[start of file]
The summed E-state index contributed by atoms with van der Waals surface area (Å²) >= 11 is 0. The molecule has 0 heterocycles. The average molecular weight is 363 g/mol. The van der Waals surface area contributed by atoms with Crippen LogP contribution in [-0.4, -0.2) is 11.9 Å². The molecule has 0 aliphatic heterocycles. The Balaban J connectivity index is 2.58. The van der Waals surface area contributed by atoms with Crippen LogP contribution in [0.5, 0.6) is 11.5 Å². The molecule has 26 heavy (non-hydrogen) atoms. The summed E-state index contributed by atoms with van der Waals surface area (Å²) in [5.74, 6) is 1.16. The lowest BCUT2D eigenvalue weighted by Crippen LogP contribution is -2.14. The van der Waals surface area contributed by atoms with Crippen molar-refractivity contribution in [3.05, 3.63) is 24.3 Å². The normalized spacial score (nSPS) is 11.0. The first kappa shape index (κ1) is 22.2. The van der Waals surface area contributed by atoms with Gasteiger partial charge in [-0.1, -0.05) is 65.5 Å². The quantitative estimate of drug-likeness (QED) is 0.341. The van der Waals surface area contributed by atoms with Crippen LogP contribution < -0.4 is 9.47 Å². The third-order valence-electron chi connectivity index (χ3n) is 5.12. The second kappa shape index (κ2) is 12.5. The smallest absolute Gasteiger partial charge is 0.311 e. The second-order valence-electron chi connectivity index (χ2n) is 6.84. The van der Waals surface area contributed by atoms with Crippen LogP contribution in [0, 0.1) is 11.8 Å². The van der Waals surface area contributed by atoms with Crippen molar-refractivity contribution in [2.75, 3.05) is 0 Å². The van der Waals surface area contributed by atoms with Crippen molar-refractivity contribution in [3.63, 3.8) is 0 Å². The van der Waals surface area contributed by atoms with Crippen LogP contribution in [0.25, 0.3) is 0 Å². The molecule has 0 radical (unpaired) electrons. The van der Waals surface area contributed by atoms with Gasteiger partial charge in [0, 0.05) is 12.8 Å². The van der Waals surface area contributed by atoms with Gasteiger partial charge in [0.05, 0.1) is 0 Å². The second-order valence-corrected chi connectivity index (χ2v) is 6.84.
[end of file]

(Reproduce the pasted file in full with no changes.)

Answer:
The summed E-state index contributed by atoms with van der Waals surface area (Å²) >= 11 is 0. The molecule has 0 heterocycles. The average molecular weight is 363 g/mol. The van der Waals surface area contributed by atoms with Crippen LogP contribution in [-0.4, -0.2) is 11.9 Å². The molecule has 0 aliphatic heterocycles. The Balaban J connectivity index is 2.58. The van der Waals surface area contributed by atoms with Crippen LogP contribution in [0.5, 0.6) is 11.5 Å². The molecule has 26 heavy (non-hydrogen) atoms. The summed E-state index contributed by atoms with van der Waals surface area (Å²) in [5.74, 6) is 1.16. The lowest BCUT2D eigenvalue weighted by Crippen LogP contribution is -2.14. The van der Waals surface area contributed by atoms with Crippen molar-refractivity contribution in [3.05, 3.63) is 24.3 Å². The normalized spacial score (nSPS) is 11.0. The first kappa shape index (κ1) is 22.2. The van der Waals surface area contributed by atoms with Gasteiger partial charge in [-0.1, -0.05) is 65.5 Å². The quantitative estimate of drug-likeness (QED) is 0.341. The van der Waals surface area contributed by atoms with Crippen LogP contribution < -0.4 is 9.47 Å². The third-order valence-electron chi connectivity index (χ3n) is 5.12. The second kappa shape index (κ2) is 12.5. The smallest absolute Gasteiger partial charge is 0.311 e. The second-order valence-electron chi connectivity index (χ2n) is 6.84. The van der Waals surface area contributed by atoms with Crippen LogP contribution in [0, 0.1) is 11.8 Å². The van der Waals surface area contributed by atoms with Crippen molar-refractivity contribution in [2.75, 3.05) is 0 Å². The van der Waals surface area contributed by atoms with Crippen molar-refractivity contribution in [3.63, 3.8) is 0 Å². The van der Waals surface area contributed by atoms with Crippen LogP contribution in [0.25, 0.3) is 0 Å². The molecule has 0 radical (unpaired) electrons. The van der Waals surface area contributed by atoms with Gasteiger partial charge in [0, 0.05) is 12.8 Å². The van der Waals surface area contributed by atoms with Gasteiger partial charge in [0.05, 0.1) is 0 Å². The second-order valence-corrected chi connectivity index (χ2v) is 6.84.